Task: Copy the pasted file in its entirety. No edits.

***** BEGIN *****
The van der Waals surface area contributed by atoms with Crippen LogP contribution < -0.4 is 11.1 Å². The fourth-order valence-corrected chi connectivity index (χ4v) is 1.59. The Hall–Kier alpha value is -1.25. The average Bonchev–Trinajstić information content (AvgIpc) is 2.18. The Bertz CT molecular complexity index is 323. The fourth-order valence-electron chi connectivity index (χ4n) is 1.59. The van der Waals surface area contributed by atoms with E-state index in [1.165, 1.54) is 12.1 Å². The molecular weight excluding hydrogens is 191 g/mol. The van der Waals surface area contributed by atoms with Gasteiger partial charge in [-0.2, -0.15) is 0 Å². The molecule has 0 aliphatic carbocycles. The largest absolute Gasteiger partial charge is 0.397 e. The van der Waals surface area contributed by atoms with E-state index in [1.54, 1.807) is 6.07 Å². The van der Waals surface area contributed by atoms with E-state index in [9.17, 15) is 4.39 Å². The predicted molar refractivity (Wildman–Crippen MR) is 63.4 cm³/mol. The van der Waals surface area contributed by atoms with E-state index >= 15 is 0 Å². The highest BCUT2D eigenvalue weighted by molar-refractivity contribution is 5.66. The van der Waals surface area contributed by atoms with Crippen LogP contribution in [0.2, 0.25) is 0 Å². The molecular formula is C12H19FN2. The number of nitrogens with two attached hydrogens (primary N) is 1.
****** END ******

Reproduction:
The van der Waals surface area contributed by atoms with Crippen LogP contribution < -0.4 is 11.1 Å². The fourth-order valence-corrected chi connectivity index (χ4v) is 1.59. The Hall–Kier alpha value is -1.25. The average Bonchev–Trinajstić information content (AvgIpc) is 2.18. The Bertz CT molecular complexity index is 323. The fourth-order valence-electron chi connectivity index (χ4n) is 1.59. The van der Waals surface area contributed by atoms with E-state index in [1.165, 1.54) is 12.1 Å². The molecular weight excluding hydrogens is 191 g/mol. The van der Waals surface area contributed by atoms with Gasteiger partial charge in [-0.2, -0.15) is 0 Å². The molecule has 0 aliphatic carbocycles. The largest absolute Gasteiger partial charge is 0.397 e. The van der Waals surface area contributed by atoms with E-state index in [1.54, 1.807) is 6.07 Å². The van der Waals surface area contributed by atoms with E-state index in [9.17, 15) is 4.39 Å². The predicted molar refractivity (Wildman–Crippen MR) is 63.4 cm³/mol. The van der Waals surface area contributed by atoms with E-state index >= 15 is 0 Å². The highest BCUT2D eigenvalue weighted by molar-refractivity contribution is 5.66. The van der Waals surface area contributed by atoms with Crippen LogP contribution in [0.2, 0.25) is 0 Å². The molecular formula is C12H19FN2. The number of nitrogens with two attached hydrogens (primary N) is 1.